Cities help match em­ploy­ees to con­struc­tion projects

The Bradenton Herald (Sunday) - - News - BY JOE GOSE

the pro­gram, was ac­cepted and com­pleted six weeks of train­ing in early Septem­ber. He then be­gan work­ing at the arena and was re­cently in­stalling in­su­la­tion and acous­ti­cal ceil­ing tiles above the War­riors’ prac­tice court.

“I’m very for­tu­nate to have a job and be part of this,” he said. “I was do­ing lit­tle de­liv­ery jobs, just to get by with the bills, and was re­ally close to be­ing home­less.”

Gavi­ola’s ex­pe­ri­ence mir­rors that of hun­dreds of oth­ers na­tion­wide as de­mand for con­struc­tion la­bor outstrips sup­ply. Eighty per­cent of con­trac­tors were hav­ing trou­ble find­ing skilled work­ers, ac­cord­ing to a na­tional sur­vey re­leased last year by the As­so­ci­ated Gen­eral Con­trac­tors of Amer­ica trade group and soft­ware de­signer Au­todesk.

Com­pe­ti­tion for work­ers over­all has been heat­ing up. De­cem­ber was one of the strong­est months of job gains in the last decade, with em­ploy­ers adding 312,000 to pay­rolls, the La­bor Depart­ment re­ported Fri­day.

Fac­ing a tight la­bor pool, de­vel­op­ers, pub­lic of­fi­cials and com­mu­nity or­ga­ni­za­tions are us­ing com­mer­cial projects to pro­vide res­i­dents with ca­reers in con­struc­tion. To­gether, they’re mak­ing an ef­fort to re­cruit men and women from im­pov­er­ished neighborhoods or chal­lenged pop­u­la­tions, such as for­mer prison in­mates. In boom­ing mar­kets like San Fran­cisco, Den­ver and Mi­ami, where gen­tri­fi­ca­tion is squeez­ing af­ford­able hous­ing, de­mand for these types of pro­grams is grow­ing.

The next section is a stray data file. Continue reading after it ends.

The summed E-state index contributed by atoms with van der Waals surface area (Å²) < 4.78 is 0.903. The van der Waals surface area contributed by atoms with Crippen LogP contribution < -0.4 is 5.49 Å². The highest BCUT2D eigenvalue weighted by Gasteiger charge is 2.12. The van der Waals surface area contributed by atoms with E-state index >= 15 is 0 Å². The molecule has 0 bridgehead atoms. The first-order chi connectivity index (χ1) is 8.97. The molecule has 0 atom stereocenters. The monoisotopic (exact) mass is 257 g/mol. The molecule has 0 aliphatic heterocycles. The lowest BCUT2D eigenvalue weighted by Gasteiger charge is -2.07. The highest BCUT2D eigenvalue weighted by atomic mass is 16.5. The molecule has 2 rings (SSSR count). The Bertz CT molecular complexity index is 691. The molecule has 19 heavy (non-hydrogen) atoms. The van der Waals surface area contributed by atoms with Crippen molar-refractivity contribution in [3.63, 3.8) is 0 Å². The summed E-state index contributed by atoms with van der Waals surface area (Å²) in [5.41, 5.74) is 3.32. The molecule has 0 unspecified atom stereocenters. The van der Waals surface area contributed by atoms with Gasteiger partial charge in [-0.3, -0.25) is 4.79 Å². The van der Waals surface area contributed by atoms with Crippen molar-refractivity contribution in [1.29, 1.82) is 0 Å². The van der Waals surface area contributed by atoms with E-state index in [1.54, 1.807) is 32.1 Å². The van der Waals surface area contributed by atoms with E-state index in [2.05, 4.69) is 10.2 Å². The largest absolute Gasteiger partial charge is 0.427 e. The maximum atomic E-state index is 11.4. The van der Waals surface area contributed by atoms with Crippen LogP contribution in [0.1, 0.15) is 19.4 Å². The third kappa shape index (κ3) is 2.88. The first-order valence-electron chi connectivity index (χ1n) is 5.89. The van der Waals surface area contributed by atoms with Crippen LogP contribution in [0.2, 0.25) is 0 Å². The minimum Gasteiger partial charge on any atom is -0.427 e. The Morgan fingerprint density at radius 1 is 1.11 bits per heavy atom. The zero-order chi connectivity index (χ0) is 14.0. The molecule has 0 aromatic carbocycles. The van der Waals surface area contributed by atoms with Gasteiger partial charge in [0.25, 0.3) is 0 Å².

The train­ing pro­grams are also oc­cur­ring in smaller mar­kets. In Mil­wau­kee, for ex­am­ple, Gor­man & Co., an apart­ment de­vel­oper, has teamed up with city, state and com­mu­nity agen­cies to give for­mer in­mates on-the-job train­ing restor­ing di­lap­i­dated, tax­fore­closed homes, which are then rented to low­in­come earn­ers.

“There’s a very lim­ited num­ber of jobs that peo­ple re-en­ter­ing so­ci­ety can do, but they are key to our suc­cess,” said Ted Matkom, pres­i­dent of the Wis­con­sin mar­ket for Gor­man. “They can earn a good wage and are mo­ti­vated.”

In some cases, con­trac­tors are re­quired to meet lo­cal hir­ing tar­gets, par­tic­u­larly on big projects that in­clude in­cen­tives or are pro­vid­ing a pub­lic ben­e­fit. Cities and com­mu­nity or­ga­ni­za­tions are re­cruit­ing and train­ing work­ers to help builders meet the thresh­olds.

In ad­di­tion to classes, the pro­grams of­ten pro­vide tools, boots and other equip­ment to the can­di­dates, and they pay for items such as ap­pren­tice ap­pli­ca­tion fees, child care and gas. Case man­agers at the or­ga­ni­za­tions even en­sure newly em­ployed grads get wake-up calls.

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